National Institute for Health and Care Excellence

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The National Institute for Health and Care Excellence (NICE) is a UK government body that approves treatments for use within the UK National Health Service (NHS) with the mission to improve health and social care through evidence-based guidance.[1]

Online tools[edit | edit source]

Media coverage[edit | edit source]

NICE is involved in a wide variety of treatments for many health and social issues. The Guardian has a collection of articles here.

CFS/ME treatment guidelines[edit | edit source]

NICE guidelines recommend Graded exercise therapy (GET) and Cognitive behavioral therapy (CBT) as treatments for CFS/ME patients.[2][3]

Review, remove or revise NICE guidelines[edit | edit source]

Patients and patient advocacy groups are not in favor of the NICE guidelines and on June 25th 2014 the Forward-ME Group met with Prof Mark Baker, Director of the Centre for Clinical Practice at the National Institute for Health and Clinical Excellence (NICE)]. Professor Baker that the ME/CFS Guideline did not meet patient needs nor those of NICE. He said the Guideline did not promote innovation and only a "passive" intervention such as CBT and Graded Exercise. "There was not much of an evidence base to go on, and in NICE it was evidence that drove guidance."[4]

Margaret Williams noted: "Research that directly impinges on the safety of the NICE recommendations for graded exercise (which was available to the GDG) was also excluded from consideration and / or ignored. This was a serious omission." The recommendation of GET should be incrementally increased to Aerobic exercise was in direct contradiction to ME/CFS experts. Paul Cheney explained “The most important thing about exercise is not to have them do aerobic exercise. I believe that even progressive aerobic exercise, especially in phase one and possibly in other phases, is counter-productive. If you have a defect in the mitochondrial function and you push the mitochondria by exercise, you kill the DNA” (Lecture given in Orlando, Florida, February 1999, at the International Congress of Bioenergetic Medicine).[5]

Doctor Speedy weighs in with Is it NICE guidelines or NONSENSE guidelines? and the ME Association's Dr. Charles Shepherd pointed out during a meeting with Dr. Martin McShane of NHS England "that graded exercise therapy was causing harm to patients and that if a drug was causing harm, guidelines would be reviewed immediately."[6]

Office locations and contact information[edit | edit source]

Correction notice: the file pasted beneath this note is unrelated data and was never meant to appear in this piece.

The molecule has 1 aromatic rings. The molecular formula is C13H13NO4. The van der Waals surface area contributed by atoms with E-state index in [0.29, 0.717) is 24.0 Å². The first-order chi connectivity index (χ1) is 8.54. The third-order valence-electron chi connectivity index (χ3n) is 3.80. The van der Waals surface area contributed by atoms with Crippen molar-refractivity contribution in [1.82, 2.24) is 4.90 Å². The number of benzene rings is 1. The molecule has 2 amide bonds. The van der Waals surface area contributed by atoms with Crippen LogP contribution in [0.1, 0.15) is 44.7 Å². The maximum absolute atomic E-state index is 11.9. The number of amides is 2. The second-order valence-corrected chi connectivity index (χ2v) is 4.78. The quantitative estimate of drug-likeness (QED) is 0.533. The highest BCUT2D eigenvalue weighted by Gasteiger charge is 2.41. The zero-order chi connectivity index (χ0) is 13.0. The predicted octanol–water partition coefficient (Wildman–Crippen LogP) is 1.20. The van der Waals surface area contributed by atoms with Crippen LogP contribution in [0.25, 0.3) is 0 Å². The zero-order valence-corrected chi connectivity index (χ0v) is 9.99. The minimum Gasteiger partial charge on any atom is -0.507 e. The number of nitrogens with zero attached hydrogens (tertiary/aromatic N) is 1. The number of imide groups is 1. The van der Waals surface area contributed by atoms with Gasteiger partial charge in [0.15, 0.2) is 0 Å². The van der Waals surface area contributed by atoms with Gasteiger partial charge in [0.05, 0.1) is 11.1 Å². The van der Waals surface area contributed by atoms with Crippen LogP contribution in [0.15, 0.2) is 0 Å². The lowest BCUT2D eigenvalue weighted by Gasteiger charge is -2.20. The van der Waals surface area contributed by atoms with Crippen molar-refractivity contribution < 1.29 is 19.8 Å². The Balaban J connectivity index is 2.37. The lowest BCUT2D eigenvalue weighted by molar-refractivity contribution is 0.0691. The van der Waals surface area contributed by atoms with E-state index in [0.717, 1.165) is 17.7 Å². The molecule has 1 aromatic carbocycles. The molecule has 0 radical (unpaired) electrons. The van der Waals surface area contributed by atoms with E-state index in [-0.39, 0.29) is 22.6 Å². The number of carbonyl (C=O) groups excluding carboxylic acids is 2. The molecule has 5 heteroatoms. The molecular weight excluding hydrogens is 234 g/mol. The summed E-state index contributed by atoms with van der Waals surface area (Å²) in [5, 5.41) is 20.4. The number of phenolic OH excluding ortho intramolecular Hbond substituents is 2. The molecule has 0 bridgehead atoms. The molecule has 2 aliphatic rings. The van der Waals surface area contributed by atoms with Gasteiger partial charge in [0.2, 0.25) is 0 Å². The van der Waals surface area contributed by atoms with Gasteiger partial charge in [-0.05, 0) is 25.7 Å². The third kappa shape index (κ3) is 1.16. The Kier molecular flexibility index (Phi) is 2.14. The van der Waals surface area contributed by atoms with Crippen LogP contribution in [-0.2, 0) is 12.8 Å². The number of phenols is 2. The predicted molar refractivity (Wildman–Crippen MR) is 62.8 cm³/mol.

• London
National Institute for Health and Care Excellence
10 Spring Gardens
London
SW1A 2BU
Telephone: +44 (0)300 323 0140
Fax: +44 (0)300 323 0748
e-mail: nice@nice.org.uk
  • Manchester
National Institute for Health and Care Excellence
Level 1A, City Tower
Piccadilly Plaza
Manchester
M1 4BT
Telephone: +44 (0)300 323 0140
Fax: +44 (0)300 323 0149
e-mail: nice@nice.org.uk

Online presence[edit | edit source]

See also[edit | edit source]

References[edit | edit source]

Myalgic encephalomyelitis (ME) - A disease often marked by neurological symptoms, but fatigue is sometimes a symptom as well. Some diagnostic criteria distinguish it from chronic fatigue syndrome, while other diagnostic criteria consider it to be a synonym for chronic fatigue syndrome. A defining characteristic of ME is post-exertional malaise (PEM), or post-exertional neuroimmune exhaustion (PENE), which is a notable exacerbation of symptoms brought on by small exertions. PEM can last for days or weeks. Symptoms can include cognitive impairments, muscle pain (myalgia), trouble remaining upright (orthostatic intolerance), sleep abnormalities, and gastro-intestinal impairments, among others. An estimated 25% of those suffering from ME are housebound or bedbound. The World Health Organization (WHO) classifies ME as a neurological disease.

Graded exercise therapy (GET) - A gradual increase in exercise or activity, according to a pre-defined plan. Focuses on overcoming the patient's alleged unhelpful illness beliefs that exertion can exacerbate symptoms, rather than on reversing physical deconditioning. Considered controversial, and possibly harmful, in the treatment or management of ME. One of the treatment arms of the controversial PACE trial.

Cognitive behavioral therapy (CBT) - A type of psychotherapy geared toward modifying alleged unhealthy thinking, behaviors or illness beliefs. One of the treatment arms used in the controversial PACE trial.

NICE guidelines - Clinical guidelines used in the UK.

ME/CFS - An acronym that combines myalgic encephalomyelitis with chronic fatigue syndrome. Sometimes they are combined because people have trouble distinguishing one from the other. Sometimes they are combined because people see them as synonyms of each other.

Graded exercise therapy (GET) - A gradual increase in exercise or activity, according to a pre-defined plan. Focuses on overcoming the patient's alleged unhelpful illness beliefs that exertion can exacerbate symptoms, rather than on reversing physical deconditioning. Considered controversial, and possibly harmful, in the treatment or management of ME. One of the treatment arms of the controversial PACE trial.

The information provided at this site is not intended to diagnose or treat any illness.
From MEpedia, a crowd-sourced encyclopedia of ME and CFS science and history.